China has ended Hong Kong’s autonomy and signaled aggression in Taiwan
On pure politics alone, you have to give China credit: They opportunistically used a global pandemic to end Hong Kong’s autonomy.
The execution so far has been perfect. Six months ago they appeared to be on the edge of sending in the mainland police in a move that would have triggered massive protests and enormous international pressure. Instead, the pandemic fell into their lap and they put out a garbled ‘proposal’ with vague reassurances. Effectively, they can now can supersede Hong Kong’s legislature.
Make no mistake, this is the end of Hong Kong. Mainland police will be on the ground.
Naturally, they masked it in with the classic justifications about security and foreign interference. So far it’s worked. I hope I’m wrong, but I don’t see it capturing the world’s imagination and not much of the market cares right now.
The story now is the limp US political response. Sanctioning a few individuals and banks? Do they think that’s going to discourage Beijing?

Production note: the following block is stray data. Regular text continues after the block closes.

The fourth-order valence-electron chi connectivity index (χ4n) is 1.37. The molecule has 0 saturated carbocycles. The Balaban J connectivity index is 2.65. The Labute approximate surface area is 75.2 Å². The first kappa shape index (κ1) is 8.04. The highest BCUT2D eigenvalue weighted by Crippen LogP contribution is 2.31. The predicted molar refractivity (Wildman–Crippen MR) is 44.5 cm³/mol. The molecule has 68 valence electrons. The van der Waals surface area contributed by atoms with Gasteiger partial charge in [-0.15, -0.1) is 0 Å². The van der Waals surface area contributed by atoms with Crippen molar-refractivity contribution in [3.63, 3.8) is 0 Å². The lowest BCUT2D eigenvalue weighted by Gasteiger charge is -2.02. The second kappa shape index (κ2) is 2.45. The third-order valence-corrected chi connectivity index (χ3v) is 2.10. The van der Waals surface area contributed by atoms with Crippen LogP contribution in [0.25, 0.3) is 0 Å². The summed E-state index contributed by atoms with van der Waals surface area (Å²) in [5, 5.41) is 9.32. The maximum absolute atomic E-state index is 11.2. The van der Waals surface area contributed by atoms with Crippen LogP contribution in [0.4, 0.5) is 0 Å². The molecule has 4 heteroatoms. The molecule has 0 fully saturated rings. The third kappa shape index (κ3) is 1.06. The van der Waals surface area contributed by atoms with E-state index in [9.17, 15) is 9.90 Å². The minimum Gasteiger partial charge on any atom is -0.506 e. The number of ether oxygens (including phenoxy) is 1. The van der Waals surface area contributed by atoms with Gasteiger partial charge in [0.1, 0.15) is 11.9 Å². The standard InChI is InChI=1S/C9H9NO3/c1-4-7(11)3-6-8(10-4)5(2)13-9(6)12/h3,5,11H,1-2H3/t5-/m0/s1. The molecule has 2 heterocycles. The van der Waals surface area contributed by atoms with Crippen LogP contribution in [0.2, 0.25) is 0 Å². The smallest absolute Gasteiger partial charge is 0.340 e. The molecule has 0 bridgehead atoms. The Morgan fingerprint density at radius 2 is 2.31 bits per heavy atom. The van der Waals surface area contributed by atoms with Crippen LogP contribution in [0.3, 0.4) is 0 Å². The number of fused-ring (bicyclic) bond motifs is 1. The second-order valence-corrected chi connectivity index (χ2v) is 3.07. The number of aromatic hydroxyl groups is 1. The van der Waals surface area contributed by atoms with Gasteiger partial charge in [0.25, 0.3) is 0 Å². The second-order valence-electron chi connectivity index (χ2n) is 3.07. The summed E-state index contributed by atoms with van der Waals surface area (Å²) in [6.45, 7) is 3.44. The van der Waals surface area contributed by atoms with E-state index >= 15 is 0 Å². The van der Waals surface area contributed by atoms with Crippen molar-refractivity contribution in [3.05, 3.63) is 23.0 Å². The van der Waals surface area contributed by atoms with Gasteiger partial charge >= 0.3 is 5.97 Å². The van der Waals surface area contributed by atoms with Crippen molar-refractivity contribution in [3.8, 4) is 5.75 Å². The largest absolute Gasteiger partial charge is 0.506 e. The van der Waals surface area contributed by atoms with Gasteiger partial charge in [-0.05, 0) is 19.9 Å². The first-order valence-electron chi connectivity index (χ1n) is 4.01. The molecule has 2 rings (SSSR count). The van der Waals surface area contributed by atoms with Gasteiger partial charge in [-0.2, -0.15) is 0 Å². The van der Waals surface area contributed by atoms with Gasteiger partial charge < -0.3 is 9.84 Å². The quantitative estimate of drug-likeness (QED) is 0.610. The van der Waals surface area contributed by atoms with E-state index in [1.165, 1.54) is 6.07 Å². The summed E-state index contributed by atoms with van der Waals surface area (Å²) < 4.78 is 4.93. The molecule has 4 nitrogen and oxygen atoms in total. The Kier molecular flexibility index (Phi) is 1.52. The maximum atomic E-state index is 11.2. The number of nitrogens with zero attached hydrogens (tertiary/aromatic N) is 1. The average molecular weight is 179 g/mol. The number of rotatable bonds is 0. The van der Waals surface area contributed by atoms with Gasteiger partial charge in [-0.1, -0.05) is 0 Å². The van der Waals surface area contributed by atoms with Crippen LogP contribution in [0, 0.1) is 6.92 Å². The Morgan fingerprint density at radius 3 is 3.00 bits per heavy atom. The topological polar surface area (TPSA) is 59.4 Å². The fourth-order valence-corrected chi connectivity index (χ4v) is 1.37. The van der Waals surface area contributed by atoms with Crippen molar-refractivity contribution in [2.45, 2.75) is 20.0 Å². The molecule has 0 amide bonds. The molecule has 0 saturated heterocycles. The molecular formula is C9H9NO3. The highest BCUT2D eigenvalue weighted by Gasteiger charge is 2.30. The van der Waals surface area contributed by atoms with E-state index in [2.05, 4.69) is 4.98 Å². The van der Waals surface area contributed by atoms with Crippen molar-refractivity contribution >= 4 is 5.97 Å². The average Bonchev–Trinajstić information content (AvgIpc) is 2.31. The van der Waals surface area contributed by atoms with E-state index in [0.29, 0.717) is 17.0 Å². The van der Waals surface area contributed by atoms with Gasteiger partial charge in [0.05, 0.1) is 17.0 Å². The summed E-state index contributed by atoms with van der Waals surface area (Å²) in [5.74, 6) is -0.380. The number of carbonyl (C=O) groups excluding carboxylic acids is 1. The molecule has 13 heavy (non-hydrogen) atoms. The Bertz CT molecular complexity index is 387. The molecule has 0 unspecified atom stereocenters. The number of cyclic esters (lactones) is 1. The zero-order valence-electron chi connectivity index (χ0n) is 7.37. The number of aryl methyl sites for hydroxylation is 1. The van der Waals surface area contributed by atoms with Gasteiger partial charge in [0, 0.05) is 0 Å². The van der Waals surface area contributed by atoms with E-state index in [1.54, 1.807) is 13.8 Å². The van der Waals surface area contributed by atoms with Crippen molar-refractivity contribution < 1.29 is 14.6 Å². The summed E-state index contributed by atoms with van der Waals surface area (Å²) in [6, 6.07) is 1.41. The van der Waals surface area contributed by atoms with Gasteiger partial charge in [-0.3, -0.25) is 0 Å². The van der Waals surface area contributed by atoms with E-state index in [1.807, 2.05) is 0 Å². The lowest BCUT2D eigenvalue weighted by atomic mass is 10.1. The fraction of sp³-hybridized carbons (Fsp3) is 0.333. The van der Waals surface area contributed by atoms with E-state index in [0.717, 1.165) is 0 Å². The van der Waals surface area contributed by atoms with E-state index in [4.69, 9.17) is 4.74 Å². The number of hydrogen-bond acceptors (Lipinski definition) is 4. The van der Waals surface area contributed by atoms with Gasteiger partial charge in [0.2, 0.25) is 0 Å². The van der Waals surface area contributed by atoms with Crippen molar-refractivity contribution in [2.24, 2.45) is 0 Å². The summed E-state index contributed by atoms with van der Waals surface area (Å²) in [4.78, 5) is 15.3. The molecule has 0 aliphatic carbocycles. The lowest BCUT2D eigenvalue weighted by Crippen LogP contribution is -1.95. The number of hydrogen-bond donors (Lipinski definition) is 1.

Here’s Senator Josh Hawley who is grandstanding on a harshly worded letter:
China has read the situation correctly: The US isn’t going to do anything meaningful. Even uberhawk Pompeo basically folded:
Yesterday Trump appeared to have no idea what was happening, saying “nobody knows yet” the details of China’s plan. “If it happens we’ll address that issue very strongly,” he said.
We’ll see and that’s the big risk for markets in the days ahead. Further out, China made a chilling change in the usual statement about Taiwan.
“We will encourage them to join us in opposing Taiwan independence and promoting China’s
peacefulreunification,” Li said. “With these efforts, we can surely create a beautiful future for the rejuvenation of the Chinese nation.”
Traditionally, the word ‘peace’ precedes ‘reunification’ in this statement.
This is well-and-truly the beginning of an expansionist China and its march towards regional dominance.
In terms of markets, appeasement from the US is actually a positive for markets in the short-term — at least outside of Hong Kong. That could change if the US decides to draw a line in the sand.